A recent issue of the Falls Church News-Press contained a brief item about a possible “strip club” opening at the site of the former Bennigan’s Restaurant at The Corner at Seven Corners, just north of Route 50.
As I indicated when the editor contacted me, the new establishment, called “The P Club,” applied for, and received, a Fairfax County permit for an eating establishment, requested another permit for a dance floor, and also received a license from the Virginia Department of Alcohol Beverage Control (ABC), a state agency, to sell alcohol. The C-7 (Regional Retail Commercial District) zoning allows restaurant uses by-right. No public hearing or action by the Board of Supervisors is required because the use is accommodated within the zoning category approved by the Board when the shopping center was built in 1984.
The P Club finally opened for business earlier this month after careful monitoring of its permits by state and county inspectors. There was no indication of live entertainment, stripping, or pole dancing. The business did not violate its maximum occupancy limit, but was issued a written warning for violation of state ABC laws. The state-issued permit allows sale of alcohol, but the stock of alcohol to be sold also must be purchased in Virginia, and have a Virginia tax stamp. Selling out-of-state alcohol is a violation of the permit, and the illegal alcohol can be seized by state agents. (Note to summer partiers: that nice cold keg of beer must be purchased in Virginia if it is served in Virginia.)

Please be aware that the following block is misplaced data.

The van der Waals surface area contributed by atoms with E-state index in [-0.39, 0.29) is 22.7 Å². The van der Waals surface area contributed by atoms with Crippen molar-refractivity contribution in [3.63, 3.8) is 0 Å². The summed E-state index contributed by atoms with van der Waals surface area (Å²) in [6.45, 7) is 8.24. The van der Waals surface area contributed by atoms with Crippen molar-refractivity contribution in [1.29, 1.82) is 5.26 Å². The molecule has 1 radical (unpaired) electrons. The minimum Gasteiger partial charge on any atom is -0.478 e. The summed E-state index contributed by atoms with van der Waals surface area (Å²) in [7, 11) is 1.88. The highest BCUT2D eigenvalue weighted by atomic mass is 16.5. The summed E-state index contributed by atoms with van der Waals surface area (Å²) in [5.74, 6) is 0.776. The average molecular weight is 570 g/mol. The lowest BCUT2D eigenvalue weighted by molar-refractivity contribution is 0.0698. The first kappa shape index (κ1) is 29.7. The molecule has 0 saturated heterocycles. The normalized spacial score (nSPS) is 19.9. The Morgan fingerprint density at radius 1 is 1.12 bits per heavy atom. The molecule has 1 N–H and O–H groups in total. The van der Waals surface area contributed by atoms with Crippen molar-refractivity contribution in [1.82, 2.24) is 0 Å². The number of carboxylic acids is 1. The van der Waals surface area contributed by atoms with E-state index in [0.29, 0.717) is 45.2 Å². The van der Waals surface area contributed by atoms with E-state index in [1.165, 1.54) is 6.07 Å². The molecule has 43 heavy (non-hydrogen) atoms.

State ABC laws are administered under Title 4.1 of the Code of Virginia. Permits are granted to businesses and private parties upon written application and payment of a fee. Business applications are vetted through the local police departments, including background checks for any previous criminal activity. Common violations of ABC laws include sale or distribution of alcoholic beverages without a license, drinking in public, public intoxication, and possession of alcoholic beverages by persons less than 21 years of age. If a permitted licensee is proven to be a habitual violator, they may be subject to a criminal charge of maintaining a common nuisance. A conviction on such a charge carries a penalty of up to 12 months in jail, a $2500 fine, or both. The property also may be seized and forfeited to the Commonwealth of Virginia. Lesser corrective actions include payment of fines and/or forfeiture of the liquor license.
Neighbors were absolutely correct in contacting my office and the zoning enforcement division when rumors of a strip club started circulating. Quick action by the county, before the establishment even opened, gave a heads up to the owners and operators that the community expects them, and their customers, to maintain our public standards and abide by the law. State and county inspectors continue to monitor activities at The P Club to ensure adherence to the terms of its permits to operate an eating establishment. Any violations will be dealt with quickly by ABC agents, zoning inspectors, and/or Fairfax County police.
Penny Gross is the Mason District Supervisor in the Fairfax County Board of Supervisors. She may be e-mailed at email@example.com